The D2HGDH gene, also known as the D-2-hydroxyglutaric aciduria gene, is responsible for encoding an enzyme called D-2-hydroxyglutarate dehydrogenase. This gene is listed under the name “D2HGDH” in various genetic resources and databases, such as OMIM and the GeneTests registry. Mutations in the D2HGDH gene can lead to a variant of D-2-hydroxyglutaric aciduria, a rare genetic condition.

D-2-hydroxyglutaric aciduria is characterized by the buildup of a compound called D-2-hydroxyglutarate, which can damage brain cells and lead to developmental delays, intellectual disability, and other neurological symptoms. The D2HGDH gene plays a crucial role in the metabolism of this compound, and mutations in this gene can disrupt its function, leading to the accumulation of D-2-hydroxyglutarate.

Testing for mutations in the D2HGDH gene can be done through genetic tests, which can help in the diagnosis of D-2-hydroxyglutaric aciduria. These tests are available in specialized laboratories and can provide important information for patients and healthcare providers managing this condition. Additional information on testing and related diseases and conditions can be found in scientific articles, PubMed references, and other scientific resources.

For more comprehensive information on the D2HGDH gene, its variants, and associated diseases, the D2HGDH catalog in the GeneTests registry and OMIM databases can be valuable resources. These sources provide a wealth of scientific information, including references to scientific articles, key researchers, and any available clinical trials or treatment options for patients with D-2-hydroxyglutaric aciduria.

The D2HGDH gene is associated with various health conditions caused by genetic changes. These genetic changes can result in the production of an abnormal or nonfunctional D-2-hydroxyglutaric acid (D-2-HGA) enzyme, leading to a buildup of D-2-hydroxyglutaric acid in the body.

This accumulation of D-2-hydroxyglutaric acid can cause a condition known as D-2-hydroxyglutaric aciduria, which is characterized by a wide range of symptoms and health problems. Some of the health conditions related to genetic changes in the D2HGDH gene include:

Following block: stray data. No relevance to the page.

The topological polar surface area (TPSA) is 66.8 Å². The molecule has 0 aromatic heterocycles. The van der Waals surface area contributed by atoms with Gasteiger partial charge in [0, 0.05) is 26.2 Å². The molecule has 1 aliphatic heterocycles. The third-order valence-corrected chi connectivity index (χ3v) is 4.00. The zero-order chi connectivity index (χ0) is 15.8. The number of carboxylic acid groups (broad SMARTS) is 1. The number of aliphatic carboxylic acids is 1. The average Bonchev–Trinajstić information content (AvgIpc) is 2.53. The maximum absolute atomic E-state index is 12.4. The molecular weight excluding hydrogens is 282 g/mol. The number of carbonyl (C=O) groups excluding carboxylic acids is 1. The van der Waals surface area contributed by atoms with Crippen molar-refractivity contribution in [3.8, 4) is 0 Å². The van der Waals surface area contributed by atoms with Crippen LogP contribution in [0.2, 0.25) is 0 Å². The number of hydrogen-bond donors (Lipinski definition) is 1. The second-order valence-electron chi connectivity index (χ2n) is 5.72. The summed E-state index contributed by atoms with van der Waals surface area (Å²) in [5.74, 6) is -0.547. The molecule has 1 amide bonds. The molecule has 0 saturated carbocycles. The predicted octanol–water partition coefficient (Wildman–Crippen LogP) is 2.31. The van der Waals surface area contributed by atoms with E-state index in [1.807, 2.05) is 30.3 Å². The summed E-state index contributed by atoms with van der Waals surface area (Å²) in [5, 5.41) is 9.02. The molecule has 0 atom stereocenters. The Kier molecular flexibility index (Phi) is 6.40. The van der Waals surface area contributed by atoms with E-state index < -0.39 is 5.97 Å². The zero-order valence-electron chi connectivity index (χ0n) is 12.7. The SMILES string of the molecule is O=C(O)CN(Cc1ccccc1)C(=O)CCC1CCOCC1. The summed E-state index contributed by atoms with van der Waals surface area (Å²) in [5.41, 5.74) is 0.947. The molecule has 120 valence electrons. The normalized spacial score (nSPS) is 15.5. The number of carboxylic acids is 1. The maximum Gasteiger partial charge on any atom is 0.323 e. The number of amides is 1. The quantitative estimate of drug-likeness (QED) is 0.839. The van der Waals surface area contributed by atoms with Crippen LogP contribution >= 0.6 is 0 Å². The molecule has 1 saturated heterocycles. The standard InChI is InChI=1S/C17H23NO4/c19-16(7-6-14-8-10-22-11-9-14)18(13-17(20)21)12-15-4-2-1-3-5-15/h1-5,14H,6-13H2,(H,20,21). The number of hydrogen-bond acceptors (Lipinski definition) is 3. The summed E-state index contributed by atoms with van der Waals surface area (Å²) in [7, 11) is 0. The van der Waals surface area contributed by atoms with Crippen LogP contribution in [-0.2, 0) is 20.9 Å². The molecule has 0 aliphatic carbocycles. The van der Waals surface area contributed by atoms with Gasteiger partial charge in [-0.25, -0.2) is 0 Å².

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  • Developmental delay: Children with D-2-hydroxyglutaric aciduria may experience delayed development, such as delayed speech or motor skills.
  • Neurological symptoms: These can include seizures, muscle weakness, ataxia (problems with coordination and balance), and intellectual disability.
  • Brain abnormalities: Magnetic resonance imaging (MRI) scans may reveal structural abnormalities in the brain, such as an enlarged ventricles or hypoplasia (underdevelopment) of the corpus callosum.
  • Other health problems: Individuals with D-2-hydroxyglutaric aciduria may also be at an increased risk for certain health conditions, including tumors and cardiac abnormalities.

Genetic testing is available to identify changes in the D2HGDH gene that may cause D-2-hydroxyglutaric aciduria. This testing can help diagnose the condition and provide important information for treatment and management.

For additional information on health conditions related to genetic changes in the D2HGDH gene, the following resources may be helpful:

  1. OMIM: The Online Mendelian Inheritance in Man (OMIM) catalog provides comprehensive information on genetic disorders and associated genes. The OMIM entry for D-2-hydroxyglutaric aciduria (OMIM #600721) includes detailed information on the D2HGDH gene and related health conditions.
  2. PubMed: The scientific literature contains numerous articles on D-2-hydroxyglutaric aciduria and the D2HGDH gene. Searching PubMed with relevant keywords can provide access to scientific studies, case reports, and other valuable information.
  3. Genetic databases: Genetic databases, such as ClinVar and dbSNP, compile and curate information on genetic variants and their associations with health conditions. These databases can provide additional information on specific genetic changes in the D2HGDH gene.
  4. Genetic testing: Various laboratories offer genetic testing for D-2-hydroxyglutaric aciduria and other genetic conditions. These tests can help confirm a diagnosis and provide information on genetic changes in the D2HGDH gene.
  5. The Salomons Lab Genetic Disease Registry: The Salomons Lab maintains a registry of individuals with genetic diseases, including D-2-hydroxyglutaric aciduria. This registry can provide resources and support for individuals and families affected by D-2-hydroxyglutaric aciduria.